IBM blockchain trial to improve Singapore supply chain
October 16, 2018
Singapore containership operator Pacific International Lines (PIL) is collaborating with IBM on a blockchain trial to design and create an electronic bill of lading that will enhance the documentation process in supply chain management.
The PIL-IBM collaboration was supported by Maritime & Port Authority of Singapore, Singapore Shipping Association, Infocomm Media Development Authority, Singapore Customs (National TradePlatform), and Bank of China.
A bill of lading is the crucial piece of documentation in the facilitation of international trade as it contains legal and commercial information such as evidence of contract of carriage, receipt of goods and title of the goods.
Traditionally, a bill of lading is a physical document that banks rely on to provide trade financing. The bill of lading is usually mailed to various parties leaving it open to fraud, loss of the original document and document handling costs resulting in inefficiency across the supply chain.
To improve the process, PIL and IBM have proposed using an electronic bill of lading (e-BoL) to streamline and replicate the paper trail online on a blockchain ledger created by IBM. The e-BoL should do away with the hard copy paper trail, cut unnecessary handling costs and the possibility of fraud.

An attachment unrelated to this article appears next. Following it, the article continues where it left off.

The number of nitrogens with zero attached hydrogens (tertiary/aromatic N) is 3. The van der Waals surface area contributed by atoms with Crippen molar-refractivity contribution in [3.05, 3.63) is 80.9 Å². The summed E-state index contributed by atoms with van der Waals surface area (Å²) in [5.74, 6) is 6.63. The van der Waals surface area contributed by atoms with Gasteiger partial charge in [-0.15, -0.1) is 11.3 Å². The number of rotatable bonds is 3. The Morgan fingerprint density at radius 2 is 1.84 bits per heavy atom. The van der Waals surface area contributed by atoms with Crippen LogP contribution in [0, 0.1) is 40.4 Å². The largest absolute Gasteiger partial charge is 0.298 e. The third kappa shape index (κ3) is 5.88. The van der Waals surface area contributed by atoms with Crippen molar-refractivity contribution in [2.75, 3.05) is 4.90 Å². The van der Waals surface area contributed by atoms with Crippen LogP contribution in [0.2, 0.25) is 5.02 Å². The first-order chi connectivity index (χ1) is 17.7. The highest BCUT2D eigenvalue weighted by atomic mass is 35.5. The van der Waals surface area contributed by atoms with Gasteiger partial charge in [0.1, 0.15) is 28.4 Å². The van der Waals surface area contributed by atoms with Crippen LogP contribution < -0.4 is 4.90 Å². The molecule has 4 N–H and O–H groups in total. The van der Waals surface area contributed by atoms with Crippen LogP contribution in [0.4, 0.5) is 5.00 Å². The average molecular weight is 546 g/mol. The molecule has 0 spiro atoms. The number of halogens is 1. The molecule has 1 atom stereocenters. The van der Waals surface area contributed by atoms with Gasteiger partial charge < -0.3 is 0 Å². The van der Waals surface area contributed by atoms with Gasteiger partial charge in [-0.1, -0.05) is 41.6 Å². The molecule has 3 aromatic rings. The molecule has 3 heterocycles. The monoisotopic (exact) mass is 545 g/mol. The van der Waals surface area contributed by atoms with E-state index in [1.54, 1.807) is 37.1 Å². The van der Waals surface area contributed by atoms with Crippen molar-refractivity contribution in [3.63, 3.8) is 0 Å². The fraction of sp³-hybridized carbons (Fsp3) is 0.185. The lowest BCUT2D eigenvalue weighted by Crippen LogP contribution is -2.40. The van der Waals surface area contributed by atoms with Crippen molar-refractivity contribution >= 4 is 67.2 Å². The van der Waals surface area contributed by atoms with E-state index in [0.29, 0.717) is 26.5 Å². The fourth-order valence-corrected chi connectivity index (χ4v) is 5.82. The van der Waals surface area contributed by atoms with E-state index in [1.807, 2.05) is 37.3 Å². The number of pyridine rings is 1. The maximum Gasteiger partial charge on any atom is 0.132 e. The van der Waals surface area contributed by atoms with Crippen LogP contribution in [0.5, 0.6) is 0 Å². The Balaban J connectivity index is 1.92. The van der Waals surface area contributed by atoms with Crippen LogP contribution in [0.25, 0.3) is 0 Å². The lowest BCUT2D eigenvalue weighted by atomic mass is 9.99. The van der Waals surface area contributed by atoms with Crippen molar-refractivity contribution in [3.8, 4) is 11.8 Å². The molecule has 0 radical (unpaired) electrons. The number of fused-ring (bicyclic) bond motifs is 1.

“This is a big step forward for PIL,” said Lisa Teo, executive director of PIL. “As an international shipping company, we believe we have a role to play in enhancing efficiencies within the intermodal transport logistics ecosystem. Working with a complex logistic network comprising ports and terminals, agencies, government entities, banks and shippers, systematic supply chain management is increasingly important to lower costs through the chain by cutting unnecessary expense, movements and handling.”
The team plans to extend the e-BoL to shadow an end-to-end shipment in real time. The creation of the electronic bill of lading will be in line with PIL’s goal of the creation of intermodal transport logistics ecosystem that incorporates the use of blockchain.
“Traditionally, information flow is predominantly handled via manual processes and the supply chain is slowed down when there are many points of communication within its framework,” said Teo. “The use of blockchain technology to allow for the direct exchange of documents and information via the decentralised network to boost transparency, eliminate disputes, forgeries and unnecessary risks will be key for this industry to progress.”